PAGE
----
Power, competition and regulation : the case of the UK brewing sector.
This thesis explores the role of unequal power relationships between business enterprises
in the UK brewing sector and how these asymmetries shape the dynamic and direction of
changei n patternso f geographicailn dustrialisation.P ower has,t o date,r emaineda largely
neglected concept in economic relationships as considered in economic geography.
A new model of geographical industrialisation is developed in this thesis that focuses on
capital: capital relations, incorporates the dynamic nature of enterprises and the networks
of relations within which they are embeddedt,h e asymmetryo f power relations within and
betweene nterprisesa ndt he dynamicc hangesin markets tructured uring periodso f recession
and restructuring. It further seeks to explore the relationship between stability and instability
in the derivation of emerging patterns of geographical industrialisation.
The model is based on the concept of circuits of power (Clegg, 1989) which has been
successfully applied to economic geography over recent years (Taylor, 1995,1996; Taylor
and Hallsworth, 1996,1999; Taylor eta!, 1995). In this model inequalities in power between
enterprisese stablishesth e basesu pon which competition can take place and go on to create
the context within which social relationships are established and can develop.
However, as currently specified this approach neglects the collective agency of enterprises
inherent in segmented economic sectors (Taylor and Thrift, 1982a, 1982b, 1983). By the
incorporation of appropriate insights from the study of complexity, collective agency, the
element of process within the circuits of power framework, can be more fully understood.
In this way those processes that create instability and flux in enterprises, but which at the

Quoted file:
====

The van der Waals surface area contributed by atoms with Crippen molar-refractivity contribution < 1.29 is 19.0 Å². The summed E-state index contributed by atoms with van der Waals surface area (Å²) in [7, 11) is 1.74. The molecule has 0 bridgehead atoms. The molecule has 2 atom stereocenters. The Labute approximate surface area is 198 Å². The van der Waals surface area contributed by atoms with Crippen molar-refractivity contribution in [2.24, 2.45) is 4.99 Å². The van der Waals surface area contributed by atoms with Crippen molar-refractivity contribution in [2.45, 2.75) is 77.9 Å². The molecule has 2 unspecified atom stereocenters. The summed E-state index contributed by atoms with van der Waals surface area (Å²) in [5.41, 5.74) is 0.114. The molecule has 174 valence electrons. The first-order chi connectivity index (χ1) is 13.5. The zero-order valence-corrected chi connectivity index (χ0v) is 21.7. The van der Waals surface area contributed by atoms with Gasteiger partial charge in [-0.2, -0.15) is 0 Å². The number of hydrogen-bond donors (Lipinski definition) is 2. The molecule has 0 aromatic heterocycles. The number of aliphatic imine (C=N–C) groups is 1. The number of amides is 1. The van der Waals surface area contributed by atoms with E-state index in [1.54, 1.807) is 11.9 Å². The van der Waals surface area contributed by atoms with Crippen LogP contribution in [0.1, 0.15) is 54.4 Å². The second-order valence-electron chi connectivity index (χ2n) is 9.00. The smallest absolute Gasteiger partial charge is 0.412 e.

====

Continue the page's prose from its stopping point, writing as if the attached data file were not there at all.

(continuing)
same time lead to periodic stabilisations, can be identified.
The thesis is divided into four parts. Part I. makes explicit the limitations of current theories
of geographical industrialisation (Chapters 1 and 2) and proposes a new model (Chapter 2),
incorporating the concepts of circuits of power and complexity, that addresses these
Part II of the thesis (Chapters 3,4 and 5) tests the model against historical trajectories of
change in the UK brewing sector identifying six cycles of change since 1700. For each cycle,
by applying the model, the processes that have instigated and promulgated change are made
explicit. Distinct enterprise segmentations, associated with each period of relative stability
during these cycles, are also identified.
Part III of the thesis, through a questionnaire survey (Chapter 6) and a series of semistructured
interviews (Chapter 7), uses the model to examine the state of the UK brewing
sector at the present time. Chapter 6 identifies contemporary enterprise segments active
within the sector and the differential action of pressures upon these segments. In doing so
the path dependent trajectories ofchange ofenterprise segments, and the limitations imposed
upon such trajectories, are made explicit.
Chapter 7 considers, through the model, the day to day interactions of enterprise segments
and how these interactions reinforce the negotiated inequalities inherent in asymmetrical
power relations. Coping strategies adopted by enterprises during a period of instability are
identified and the relationship between the market and interpersonal relationships are made
explicit. It is concluded that the model proposed in this thesis provides for a more realistic
interpretation of changing patterns of geographical industrialisation than previous models